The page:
Moving on, we climbed through vineyards towards the low pass of Alto de la Grajera, with good views back to Logrono and the surrounding mountains. Descending from the pass, we passed a large black bull sculpture on the top of a nearby hill. A little further on, we crossed a narrow road beside the ruins of the Hospital de Peregrinos San Juan de Acre, topped up with water at the fountain, then passed the Don Jacobo Bodega with its unsubtle advertising.
|Just the one bottle of wine between us every night .....|
Hippy hermits; black bulls; oversized wine bottles: the Camino is full of such oddities, which helps keep the interest up, even if the scenery as such is nothing special.
Navarette is a small but attractive village a little under half way through the day’s walking. We stopped for coffee and bananas. It was good to rest, and we had completed the first 13k with no problem, but I took the opportunity to tape up my feet as they were beginning to feel a bit sore in one or two places – a slight concern given the distances yet to be walked.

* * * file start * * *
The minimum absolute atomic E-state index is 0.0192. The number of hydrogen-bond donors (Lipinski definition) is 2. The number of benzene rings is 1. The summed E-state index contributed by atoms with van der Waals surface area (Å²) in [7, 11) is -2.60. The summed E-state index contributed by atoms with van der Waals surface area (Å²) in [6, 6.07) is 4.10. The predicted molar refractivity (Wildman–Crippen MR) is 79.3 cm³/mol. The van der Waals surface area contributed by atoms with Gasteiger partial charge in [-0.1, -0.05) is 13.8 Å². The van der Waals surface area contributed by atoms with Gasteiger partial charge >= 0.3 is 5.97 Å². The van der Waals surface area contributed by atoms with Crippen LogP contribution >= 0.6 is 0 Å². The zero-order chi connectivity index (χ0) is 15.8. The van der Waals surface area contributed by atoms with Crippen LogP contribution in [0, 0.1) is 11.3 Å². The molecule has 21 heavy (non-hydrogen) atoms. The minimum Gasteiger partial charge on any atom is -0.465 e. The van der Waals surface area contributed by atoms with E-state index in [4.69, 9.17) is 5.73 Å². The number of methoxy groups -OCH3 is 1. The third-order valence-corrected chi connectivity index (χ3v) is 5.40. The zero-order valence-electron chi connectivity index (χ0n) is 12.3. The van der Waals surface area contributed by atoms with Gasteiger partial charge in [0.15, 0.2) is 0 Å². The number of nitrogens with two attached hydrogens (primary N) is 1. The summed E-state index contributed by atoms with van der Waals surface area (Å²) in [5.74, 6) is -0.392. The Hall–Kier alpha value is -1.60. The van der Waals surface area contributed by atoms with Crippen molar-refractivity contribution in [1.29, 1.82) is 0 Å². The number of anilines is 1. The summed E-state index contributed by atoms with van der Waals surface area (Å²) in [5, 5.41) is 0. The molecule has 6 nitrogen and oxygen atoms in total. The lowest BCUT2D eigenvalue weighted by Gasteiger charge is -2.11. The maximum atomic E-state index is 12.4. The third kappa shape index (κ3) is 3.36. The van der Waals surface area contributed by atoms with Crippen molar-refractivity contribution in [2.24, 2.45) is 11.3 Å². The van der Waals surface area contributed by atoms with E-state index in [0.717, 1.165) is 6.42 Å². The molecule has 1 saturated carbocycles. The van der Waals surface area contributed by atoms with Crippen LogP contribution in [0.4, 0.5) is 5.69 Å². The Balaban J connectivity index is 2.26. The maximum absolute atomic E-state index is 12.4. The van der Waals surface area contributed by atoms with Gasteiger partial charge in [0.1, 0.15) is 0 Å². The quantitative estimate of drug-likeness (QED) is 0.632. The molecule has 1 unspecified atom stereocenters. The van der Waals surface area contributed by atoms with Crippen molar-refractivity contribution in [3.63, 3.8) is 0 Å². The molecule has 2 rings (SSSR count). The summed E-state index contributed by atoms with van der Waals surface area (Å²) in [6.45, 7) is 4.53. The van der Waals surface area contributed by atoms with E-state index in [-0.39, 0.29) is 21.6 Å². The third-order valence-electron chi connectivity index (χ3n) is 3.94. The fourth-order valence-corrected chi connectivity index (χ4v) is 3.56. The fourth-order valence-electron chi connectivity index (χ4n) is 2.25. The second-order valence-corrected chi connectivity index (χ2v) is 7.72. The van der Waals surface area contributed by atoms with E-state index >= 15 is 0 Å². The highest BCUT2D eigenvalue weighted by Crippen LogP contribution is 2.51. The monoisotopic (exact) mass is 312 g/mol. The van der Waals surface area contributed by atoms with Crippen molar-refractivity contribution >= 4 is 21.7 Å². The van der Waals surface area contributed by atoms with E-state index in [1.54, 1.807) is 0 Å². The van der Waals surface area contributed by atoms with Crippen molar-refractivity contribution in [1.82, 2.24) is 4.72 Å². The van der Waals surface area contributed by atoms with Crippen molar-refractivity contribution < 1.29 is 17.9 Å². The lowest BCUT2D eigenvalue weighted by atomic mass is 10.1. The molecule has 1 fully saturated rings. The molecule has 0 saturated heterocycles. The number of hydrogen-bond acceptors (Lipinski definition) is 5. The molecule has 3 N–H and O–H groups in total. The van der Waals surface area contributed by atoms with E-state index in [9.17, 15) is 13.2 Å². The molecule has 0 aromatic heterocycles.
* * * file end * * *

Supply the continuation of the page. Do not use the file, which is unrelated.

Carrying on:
|Coffee on the terrace|
Moving on, we were beginning to feel the first signs that the day was warming up, and the gravel tracks we were following through vineyards offered little or no shade. Crossing the road below the village of Sotes, we carried on along similar paths, paralleling the main A12 road for a time before heading up to the hilltop village of Ventosa.
|Grapes ripening in the sun: the Rioja wine of the future|